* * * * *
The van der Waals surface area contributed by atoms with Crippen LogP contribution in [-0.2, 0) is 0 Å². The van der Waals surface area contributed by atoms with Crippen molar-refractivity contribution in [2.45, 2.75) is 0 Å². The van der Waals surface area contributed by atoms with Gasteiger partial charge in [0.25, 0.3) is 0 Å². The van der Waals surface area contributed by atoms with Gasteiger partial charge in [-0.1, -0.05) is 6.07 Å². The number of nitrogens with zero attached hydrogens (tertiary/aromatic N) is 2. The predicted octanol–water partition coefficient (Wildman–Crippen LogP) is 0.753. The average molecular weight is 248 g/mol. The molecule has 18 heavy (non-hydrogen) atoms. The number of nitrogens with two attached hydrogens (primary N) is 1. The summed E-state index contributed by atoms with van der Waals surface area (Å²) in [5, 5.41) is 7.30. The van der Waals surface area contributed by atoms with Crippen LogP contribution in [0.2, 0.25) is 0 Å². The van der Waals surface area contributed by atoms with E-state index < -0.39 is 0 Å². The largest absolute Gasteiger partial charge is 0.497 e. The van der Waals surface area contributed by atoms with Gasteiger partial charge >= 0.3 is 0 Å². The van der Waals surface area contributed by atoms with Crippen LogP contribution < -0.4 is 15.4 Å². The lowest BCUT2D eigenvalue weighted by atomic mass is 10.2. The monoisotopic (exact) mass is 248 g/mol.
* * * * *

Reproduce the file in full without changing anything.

The van der Waals surface area contributed by atoms with Crippen LogP contribution in [-0.2, 0) is 0 Å². The van der Waals surface area contributed by atoms with Crippen molar-refractivity contribution in [2.45, 2.75) is 0 Å². The van der Waals surface area contributed by atoms with Gasteiger partial charge in [0.25, 0.3) is 0 Å². The van der Waals surface area contributed by atoms with Gasteiger partial charge in [-0.1, -0.05) is 6.07 Å². The number of nitrogens with zero attached hydrogens (tertiary/aromatic N) is 2. The predicted octanol–water partition coefficient (Wildman–Crippen LogP) is 0.753. The average molecular weight is 248 g/mol. The molecule has 18 heavy (non-hydrogen) atoms. The number of nitrogens with two attached hydrogens (primary N) is 1. The summed E-state index contributed by atoms with van der Waals surface area (Å²) in [5, 5.41) is 7.30. The van der Waals surface area contributed by atoms with Crippen LogP contribution in [0.2, 0.25) is 0 Å². The van der Waals surface area contributed by atoms with E-state index < -0.39 is 0 Å². The largest absolute Gasteiger partial charge is 0.497 e. The van der Waals surface area contributed by atoms with Gasteiger partial charge >= 0.3 is 0 Å². The van der Waals surface area contributed by atoms with Crippen LogP contribution < -0.4 is 15.4 Å². The lowest BCUT2D eigenvalue weighted by atomic mass is 10.2. The monoisotopic (exact) mass is 248 g/mol.